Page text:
philosophy

Little Drummer Boys and Girls

by Howard Hain

Yesterday I witnessed a “dress” rehearsal for a live nativity. The cast was made up of first and second graders, and the audience was mostly composed of residents of a retirement home for religious sisters, Franciscans. It was spectacular.

Last week I was at Radio City Music Hall to watch the Rockettes in their “Christmas Spectacular”. It was quite a production.

Sitting in the dark this morning I cannot help but contrast the two.

I also cannot help but relate to the seven-year old who played the part of The Little Drummer Boy.

As that child walked so slowly toward the foot of the altar, where the rehearsal was being staged, I saw my vocation in an entirely different light.

The children were all singing their hearts out, and many of the eighty and ninety year-old sisters were mouthing the words. The boy with the drum didn’t utter a sound. He just kept walking, slowly, extremely slowly toward the altar, every once in a while ever so slightly pretending to tap two tiny sticks upon a toy drum. He was beautifully awkward.

There was no greater spectacle on earth at that very moment. Shall I dare to say, no greater event that heaven or earth has ever known?

For a child was born. We were all being born.

———

Come they told me, pa rum pum pum pum
A new born King to see, pa rum pum pum pum
Our finest gifts we bring, pa rum pum pum pum
To lay before the King, pa rum pum pum pum,
rum pum pum pum, rum pum pum pum,

So to honor Him, pa rum pum pum pum,
When we come.

Little Baby, pa rum pum pum pum
I am a poor boy too, pa rum pum pum pum
I have no gift to bring, pa rum pum pum pum
That’s fit to give the King, pa rum pum pum pum,
rum pum pum pum, rum pum pum pum,

Shall I play for you, pa rum pum pum pum,
On my drum?

Mary nodded, pa rum pum pum pum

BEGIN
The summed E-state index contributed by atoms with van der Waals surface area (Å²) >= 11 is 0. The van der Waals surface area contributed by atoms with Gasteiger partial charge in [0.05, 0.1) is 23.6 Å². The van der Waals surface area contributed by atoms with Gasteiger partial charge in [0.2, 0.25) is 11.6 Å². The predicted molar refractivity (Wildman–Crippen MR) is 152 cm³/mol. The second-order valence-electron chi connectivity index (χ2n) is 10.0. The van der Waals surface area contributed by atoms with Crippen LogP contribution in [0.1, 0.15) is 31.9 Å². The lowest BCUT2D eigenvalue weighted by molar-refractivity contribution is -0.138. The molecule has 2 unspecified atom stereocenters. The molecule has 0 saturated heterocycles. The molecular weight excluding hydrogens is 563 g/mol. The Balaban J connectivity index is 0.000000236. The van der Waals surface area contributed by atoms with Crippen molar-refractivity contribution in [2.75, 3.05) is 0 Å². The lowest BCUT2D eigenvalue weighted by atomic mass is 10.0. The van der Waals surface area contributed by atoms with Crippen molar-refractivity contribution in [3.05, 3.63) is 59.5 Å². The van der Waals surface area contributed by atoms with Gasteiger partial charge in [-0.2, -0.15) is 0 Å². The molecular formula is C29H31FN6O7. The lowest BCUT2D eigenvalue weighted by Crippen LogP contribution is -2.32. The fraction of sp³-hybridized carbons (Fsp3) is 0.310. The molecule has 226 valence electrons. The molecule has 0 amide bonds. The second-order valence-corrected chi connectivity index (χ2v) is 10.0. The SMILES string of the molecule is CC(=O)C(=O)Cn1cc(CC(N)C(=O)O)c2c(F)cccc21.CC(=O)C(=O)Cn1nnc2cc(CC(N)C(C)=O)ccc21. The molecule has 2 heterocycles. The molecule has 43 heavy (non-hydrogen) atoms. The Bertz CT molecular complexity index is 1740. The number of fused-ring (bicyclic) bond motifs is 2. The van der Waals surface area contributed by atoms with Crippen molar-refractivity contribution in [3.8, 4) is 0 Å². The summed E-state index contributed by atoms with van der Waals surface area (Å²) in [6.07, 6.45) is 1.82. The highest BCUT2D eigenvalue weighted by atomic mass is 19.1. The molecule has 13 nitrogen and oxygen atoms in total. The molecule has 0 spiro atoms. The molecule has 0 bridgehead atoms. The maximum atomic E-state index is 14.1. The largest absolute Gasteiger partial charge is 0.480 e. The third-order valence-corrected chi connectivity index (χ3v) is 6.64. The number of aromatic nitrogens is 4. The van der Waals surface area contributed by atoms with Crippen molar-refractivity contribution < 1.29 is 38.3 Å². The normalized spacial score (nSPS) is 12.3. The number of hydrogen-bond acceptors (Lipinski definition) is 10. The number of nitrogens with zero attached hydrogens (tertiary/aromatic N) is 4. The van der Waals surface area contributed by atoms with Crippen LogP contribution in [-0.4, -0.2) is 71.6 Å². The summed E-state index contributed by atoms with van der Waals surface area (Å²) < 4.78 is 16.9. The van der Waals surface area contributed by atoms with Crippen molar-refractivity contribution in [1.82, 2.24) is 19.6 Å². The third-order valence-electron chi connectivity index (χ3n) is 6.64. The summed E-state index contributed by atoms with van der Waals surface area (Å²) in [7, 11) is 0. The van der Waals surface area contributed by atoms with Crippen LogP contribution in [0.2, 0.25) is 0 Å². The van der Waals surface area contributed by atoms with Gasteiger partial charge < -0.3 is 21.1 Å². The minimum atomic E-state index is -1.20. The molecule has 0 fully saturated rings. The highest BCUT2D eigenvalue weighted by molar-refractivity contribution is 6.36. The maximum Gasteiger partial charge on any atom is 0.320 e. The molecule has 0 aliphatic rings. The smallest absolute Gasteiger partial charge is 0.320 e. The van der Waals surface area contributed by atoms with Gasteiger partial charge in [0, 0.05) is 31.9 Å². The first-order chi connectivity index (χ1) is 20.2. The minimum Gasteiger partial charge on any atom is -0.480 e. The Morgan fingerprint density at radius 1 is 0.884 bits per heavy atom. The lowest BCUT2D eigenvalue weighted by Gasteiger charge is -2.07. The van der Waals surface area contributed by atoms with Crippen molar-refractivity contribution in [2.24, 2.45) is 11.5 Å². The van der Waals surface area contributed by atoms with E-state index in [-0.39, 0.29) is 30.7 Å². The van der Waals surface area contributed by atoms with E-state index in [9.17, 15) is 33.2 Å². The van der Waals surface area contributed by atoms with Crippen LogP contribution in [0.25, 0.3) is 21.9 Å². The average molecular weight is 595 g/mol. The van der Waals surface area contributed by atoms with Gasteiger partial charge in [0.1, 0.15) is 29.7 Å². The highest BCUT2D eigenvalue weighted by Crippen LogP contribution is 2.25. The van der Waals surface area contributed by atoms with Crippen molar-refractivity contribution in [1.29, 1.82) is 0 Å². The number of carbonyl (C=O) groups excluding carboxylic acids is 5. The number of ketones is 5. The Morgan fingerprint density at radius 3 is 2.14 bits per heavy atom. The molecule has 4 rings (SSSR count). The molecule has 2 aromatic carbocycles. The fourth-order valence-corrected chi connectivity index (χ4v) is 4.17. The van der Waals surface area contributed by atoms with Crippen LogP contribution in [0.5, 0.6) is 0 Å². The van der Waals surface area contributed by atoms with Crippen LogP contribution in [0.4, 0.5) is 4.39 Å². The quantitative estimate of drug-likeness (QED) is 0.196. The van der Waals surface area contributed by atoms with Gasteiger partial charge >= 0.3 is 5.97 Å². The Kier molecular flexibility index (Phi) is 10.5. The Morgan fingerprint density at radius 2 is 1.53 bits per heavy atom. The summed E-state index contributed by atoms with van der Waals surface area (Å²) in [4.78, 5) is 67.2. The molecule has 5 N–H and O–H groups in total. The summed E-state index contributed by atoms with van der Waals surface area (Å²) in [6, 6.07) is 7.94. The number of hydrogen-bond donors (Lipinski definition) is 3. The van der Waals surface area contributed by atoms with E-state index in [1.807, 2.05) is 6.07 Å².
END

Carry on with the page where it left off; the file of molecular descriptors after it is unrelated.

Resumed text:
The ox and lamb kept time, pa rum pum pum pum
I played my drum for Him, pa rum pum pum pum
I played my best for Him, pa rum pum pum pum,
rum pum pum pum, rum pum pum pum,

Then He smiled at me, pa rum pum pum pum
Me and my drum.*



Little Drummer Boy was composed by Katherine K. Davis, Henry Onorati and Harry Simeone in 1958.


Howard Hain is a contemplative layman, husband, and father.


 

Standard
philosophy

The Yet Empty Stable

by Howard Hain

 

There’s a little stable not too far from here.

It sits in a church that has seen better days.

The parish is poor and the people seem to disappear.

But a few persistent peasants won’t stay away.

I love it there.

The priest is wonderfully uncertain.

He is afraid of God.

He instinctively bows his head at the mention of the name.

He knows how little he is in front of the great star.

I imagine he was involved in setting the stable.

It is a good size, on the relative little-stable scale.

It is surrounded by ever-green branches.

Probably snipped from the few Douglas Firs placed around the altar and yet to be trimmed.

The stable itself is composed of wood.

A little wooden railing crosses half the front.

A single string of clear lights threads through the branches laid upon the miniature roof.

They are yet to be lit.

I love it there.

I kneel before the empty scene.